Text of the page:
Poll: 60% call for police at townhalls

Poll: 60% call for police at townhalls

A vast majority of voters want lawmakers to continue meeting constituents following the shooting of a congresswoman this month, but also want police protection at those events, according to a new poll commissioned by The Hill. 

An overwhelming 91 percent of voters said it’s “very important” or “somewhat important” that members of Congress continue hosting public forums in the wake of the Jan. 8 shooting of Rep. Gabrielle Giffords (D-Ariz.) and 18 others in Tucson, Ariz., the poll found. But 60 percent said police should be present for those gatherings.


Giffords was hosting a “Congress on Your Corner” event at a district grocery store when a 22-year-old gunman allegedly shot her in the head. Six bystanders were killed in the rampage, and 13 were injured, including Giffords. The Arizona Democrat, who was elected to her third term in November, remains hospitalized in serious condition.

The poll findings are an indication that, while the tragedy has done little to whet Congress’s appetite for tighter gun controls, it has made the public hungry for more security at such events. Just 28 percent of respondents said police should not appear at lawmakers’ constituent events — less than half the number supporting the enhanced security.

Men and women favor the mandatory police protection in roughly equal numbers: Fifty-nine percent of male respondents and 61 percent of females said their presence should be required. But many more men (35 percent) than women (22 percent) said they actively oppose the additional security. 

The race of respondents also seemed to play a factor, with 75 percent of blacks supporting the police presence versus 58 percent among white voters. White respondents were also twice as likely to oppose the new security (30 percent) as blacks (16 percent).

Party affiliation played little role, the pollsters found, with 62 percent of Republicans and 64 percent of Democrats favoring the police presence. 

There’s already some evidence that lawmakers are aware of the public’s newfound concern. 

Over the weekend, for instance, a number of lawmakers hosted meet-and-greet-style constituent events in their districts — a demonstration, the members said, that the Arizona shooting would do nothing to deter them from their duties. 

“No lone gunman — nobody — can stop the democratic process and stop us from doing our job of interacting with our constituents,” Rep. Shelley Berkley (D-Nev.), who hosted a Friday meet-and-greet at her Las Vegas office, said last week during a tribute to the Arizona victims.

At Berkley’s request, however, a local sheriff chaperoned the event — a precaution the Nevada Democrat hadn’t taken during similar constituent gatherings in the past, according to spokesman David Cherry.

Cherry said the heightened security was designed “to send the message [to constituents] that there’s nothing to worry about.”

Rep. Keith Ellison (D-Minn.) cooperated with local police in hosting a similar constituent event last Friday. The meeting was monitored by “four or five clusters of Minneapolis police officers,” according to a local report.

There’s indication that most voters are also resolved not to let the Arizona tragedy discourage their meeting with lawmakers. Indeed, roughly half of respondents (51 percent) said the shooting makes them more likely to attend a constituent event, according to the new Hill poll, while 28 percent said the rampage makes them less likely to do so. The remaining 12 percent said they’re not sure.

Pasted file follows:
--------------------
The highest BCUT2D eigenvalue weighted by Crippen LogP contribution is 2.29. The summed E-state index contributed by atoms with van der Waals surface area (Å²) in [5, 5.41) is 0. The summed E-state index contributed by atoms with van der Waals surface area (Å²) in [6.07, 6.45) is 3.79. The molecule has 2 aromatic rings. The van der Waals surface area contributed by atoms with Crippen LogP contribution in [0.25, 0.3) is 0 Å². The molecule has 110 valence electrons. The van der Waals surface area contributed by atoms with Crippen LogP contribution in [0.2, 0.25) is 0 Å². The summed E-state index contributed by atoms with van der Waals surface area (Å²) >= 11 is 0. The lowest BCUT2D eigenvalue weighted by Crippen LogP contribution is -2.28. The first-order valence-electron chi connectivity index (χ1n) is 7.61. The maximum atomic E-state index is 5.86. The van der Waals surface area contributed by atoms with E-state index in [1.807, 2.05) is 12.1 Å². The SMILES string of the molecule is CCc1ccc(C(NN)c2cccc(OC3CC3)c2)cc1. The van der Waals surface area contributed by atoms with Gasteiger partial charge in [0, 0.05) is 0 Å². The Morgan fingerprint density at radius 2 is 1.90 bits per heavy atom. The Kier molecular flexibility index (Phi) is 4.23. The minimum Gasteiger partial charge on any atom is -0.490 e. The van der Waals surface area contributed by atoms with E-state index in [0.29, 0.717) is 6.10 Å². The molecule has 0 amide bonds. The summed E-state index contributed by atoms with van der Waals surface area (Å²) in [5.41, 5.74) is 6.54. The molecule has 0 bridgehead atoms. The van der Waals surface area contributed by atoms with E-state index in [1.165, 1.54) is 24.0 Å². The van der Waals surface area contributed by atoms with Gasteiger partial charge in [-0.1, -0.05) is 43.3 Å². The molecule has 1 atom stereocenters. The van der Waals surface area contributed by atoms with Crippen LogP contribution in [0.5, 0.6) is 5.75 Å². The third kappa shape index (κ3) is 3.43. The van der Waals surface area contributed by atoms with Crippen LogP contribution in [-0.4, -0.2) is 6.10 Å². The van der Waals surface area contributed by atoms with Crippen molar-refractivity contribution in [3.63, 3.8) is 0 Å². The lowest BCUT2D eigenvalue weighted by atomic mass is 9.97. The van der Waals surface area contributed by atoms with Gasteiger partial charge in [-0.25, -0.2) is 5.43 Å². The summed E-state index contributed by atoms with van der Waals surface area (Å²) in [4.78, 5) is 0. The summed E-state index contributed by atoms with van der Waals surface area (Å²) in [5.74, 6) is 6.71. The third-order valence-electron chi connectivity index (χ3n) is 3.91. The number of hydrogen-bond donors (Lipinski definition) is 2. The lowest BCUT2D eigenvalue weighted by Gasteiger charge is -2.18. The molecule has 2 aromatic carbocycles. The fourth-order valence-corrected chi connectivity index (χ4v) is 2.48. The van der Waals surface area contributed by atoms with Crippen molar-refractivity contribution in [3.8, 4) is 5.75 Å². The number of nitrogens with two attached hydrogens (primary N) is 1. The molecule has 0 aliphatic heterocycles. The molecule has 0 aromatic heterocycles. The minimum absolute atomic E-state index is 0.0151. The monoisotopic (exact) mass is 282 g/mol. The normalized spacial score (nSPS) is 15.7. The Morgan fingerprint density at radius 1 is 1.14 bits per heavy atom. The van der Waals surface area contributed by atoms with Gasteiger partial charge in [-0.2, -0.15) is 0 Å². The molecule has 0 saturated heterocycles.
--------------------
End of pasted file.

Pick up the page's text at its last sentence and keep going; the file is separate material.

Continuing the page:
The Arizona shooting has prompted a handful of lawmakers to call for additional federal protections for elected officials. Rep. Jesse Jackson Jr. (D-Ill.), for instance, has urged an increase in congressional office budgets to bolster security. Rep. Pete King (R-N.Y.) has floated legislation creating a gun-free safe-zone within 1,000 feet of lawmakers. And Rep. Dan Burton (R-Ind.) wants a Plexiglas shield erected around the House gallery.

By a two-to-one ratio, however, voters oppose Burton’s shield proposal, according to The Hill’s poll. Just 27 percent of respondents said they favor such a plan, while 55 percent indicated their opposition.

The figures are based on a national survey of 1,000 likely voters conducted Jan. 13 by Pulse Opinion Research, an independent polling firm that borrows the automated procedures of Rasmussen Reports.

The findings arrive as other national polls reveal that the Arizona tragedy hasn’t shifted the public’s opinion on federal gun-control laws. A CNN/Opinion Research Corp. survey released Monday found that 14 percent of voters oppose any gun restrictions; 14 percent oppose gun ownership except for authorized officials like the police; and 71 percent support some restrictions — the same numbers reported by the same pollsters 18 months ago.

Republicans on Capitol Hill are pushing back against any new gun reforms following the Giffords shooting. 

“Politicians and a complicit media have conditioned many citizens to view government as our protector, leading to more demands for government action whenever tragedies occur,” Rep. Ron Paul (R-Texas) wrote Monday in a Hill op-ed. “But this impulse is at odds with the best American traditions of self-reliance and individualism, and it also leads to bad laws and the loss of liberty.”

The government, Paul added, “cannot make us safe by mandating security any more than it can make us prosperous by decreeing an end to poverty.”

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